As a side note I'm looking forward to the live action television series a little more. According to information gained form George Lucas has been working on it since fall, 2007. There are a lot of rumors floating around about it, so I'll only put forward what I've verified from at least three sources including George is footing the entire bill, so networks will not dictate how it's done. He's promised to write/direct the first season at least, if not more. He is planning for 100 episodes and would like to produce 60 before finding a home for the show. The live action series will focus on peripheral characters in the Star Wars universe and involve more of the seedy underbelly areas, like where Han Solo would hang out before joining the rebellion. We won't see any main characters from the Skywalker saga (Episodes I-VI) in this series. George Lucas has wanted to tell stories in this setting for a long time, and now that he's finished telling the Skywalker story it looks like he'll get a chance. The events of this show will take place between Episode III and Episode IV, providing a ton breathing room for the series since there's about 18 years or more between the two films.

I predict that we'll get to see some real concrete info on the live action series in the late spring of 2009, but until then I'm sure I'll enjoy the animated series.

See you there!


Tuesday, May 27, 2008

This Generation: Graphics Are Awesome

I'm a gamer. There are a lot of us around. In fact, people over 30 who never played games are actually picking up controllers and loading all kinds of interactive software into their computers. They're even buying consoles. Let's face it, television audiences are getting tired of seeing shows they enjoy cancelled, seeing one formulaic movie after another, and they're happy to look to truly engaging interactive entertainment.

The audience is growing and what people can't help noticing is that the graphics in these new games are just amazing. Frankly, all around it's hard to find a recently released title without fantastic graphics. Even games that seem to have only the most minimal effort put into appearance look better than releases three years ago. You don't even need a $400.00 video card in your computer to take advantage of the upcoming games, a $150.00 graphics card will last you at least two years and play games that look fantastic.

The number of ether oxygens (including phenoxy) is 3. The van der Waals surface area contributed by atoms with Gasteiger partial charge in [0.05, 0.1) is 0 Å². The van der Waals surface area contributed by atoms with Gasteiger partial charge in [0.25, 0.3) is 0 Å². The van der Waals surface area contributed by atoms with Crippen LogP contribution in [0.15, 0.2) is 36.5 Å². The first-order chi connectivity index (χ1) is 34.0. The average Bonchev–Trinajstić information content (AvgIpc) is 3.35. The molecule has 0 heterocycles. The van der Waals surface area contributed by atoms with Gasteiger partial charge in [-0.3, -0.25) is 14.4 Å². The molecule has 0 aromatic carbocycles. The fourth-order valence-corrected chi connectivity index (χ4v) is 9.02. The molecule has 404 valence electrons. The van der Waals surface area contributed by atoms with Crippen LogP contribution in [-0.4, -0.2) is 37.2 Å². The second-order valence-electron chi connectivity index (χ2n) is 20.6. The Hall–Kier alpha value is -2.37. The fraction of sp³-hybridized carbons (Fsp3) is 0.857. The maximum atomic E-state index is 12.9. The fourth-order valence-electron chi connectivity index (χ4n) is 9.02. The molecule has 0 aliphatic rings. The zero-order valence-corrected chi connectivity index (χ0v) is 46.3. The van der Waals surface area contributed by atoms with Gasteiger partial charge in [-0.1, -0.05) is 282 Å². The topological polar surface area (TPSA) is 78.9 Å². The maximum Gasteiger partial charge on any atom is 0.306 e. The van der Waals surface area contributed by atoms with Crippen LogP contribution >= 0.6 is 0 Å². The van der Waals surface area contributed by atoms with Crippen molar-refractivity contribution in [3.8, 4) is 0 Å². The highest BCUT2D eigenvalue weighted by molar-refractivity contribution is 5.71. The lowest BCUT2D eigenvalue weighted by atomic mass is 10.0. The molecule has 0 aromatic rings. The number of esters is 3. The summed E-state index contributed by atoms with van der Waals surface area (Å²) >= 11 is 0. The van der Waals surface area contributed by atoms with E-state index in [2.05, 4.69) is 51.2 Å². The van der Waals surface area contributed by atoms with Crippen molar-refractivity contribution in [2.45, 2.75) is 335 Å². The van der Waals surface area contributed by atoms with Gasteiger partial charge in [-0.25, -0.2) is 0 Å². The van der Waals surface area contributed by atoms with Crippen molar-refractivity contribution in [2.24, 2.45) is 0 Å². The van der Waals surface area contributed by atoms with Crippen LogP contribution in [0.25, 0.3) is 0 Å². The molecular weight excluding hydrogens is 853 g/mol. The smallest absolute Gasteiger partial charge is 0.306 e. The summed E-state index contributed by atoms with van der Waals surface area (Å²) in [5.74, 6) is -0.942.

I'm really happy that the technology exists to make our gaming experiences look better all around, but this should change the way games are reviewed in my opinion. I recently commented on the quality of GTA IV and as you may have noticed, I mentioned the graphics briefly and moved on. That's really about as much attention as we should pay to the graphics as commentators and reviewers unless the gaming title actually fails to use the existing technology that makes creating good looking games easier to develop.

I'd happily rake a company and it's title across the coals for a full paragraph or two if they manage to make a terrible looking game. With the development tools and other resources at their disposal this shouldn't happen anymore. Any game should at least look good even if it doesn't meet current standards.

How do commonly amazing graphics change our buying and playing experience? Well, forget looking at the pictures on the back of the box or examining screen shots, you can make a terrible game look great for less money and effort than ever. What's important is grabbing a playable demo! I saw a screenshot for the new Conan console game and it looked amazing. After trying the demo I came to the conclusion that the whole game would be time very badly wasted. The graphics were great, but it really played like a platform game from five years ago, there really wasn't even much point in making Conan a 3D rendered game. I even found myself missing an old Commodore 64 game called Barbarian. Now that was a fun game.

Severely disappointing titles like Conan are out there and there are dozens coming down the pipe as studios release licenced content from the film and television industries that sell based largely on the power of the title. The Lost video game is another title that is really only any good if you're a fanatic fan of the show. The only good point about this $50.00-$70.00 game is that for 20 hours you get to walk through a different point of view on events in the Lost story. That's it, there's no replayability here and no way to change the ending or course of the plot. Sadly I couldn't find a playable demo of the Lost game on Xbox Live!, I wonder why.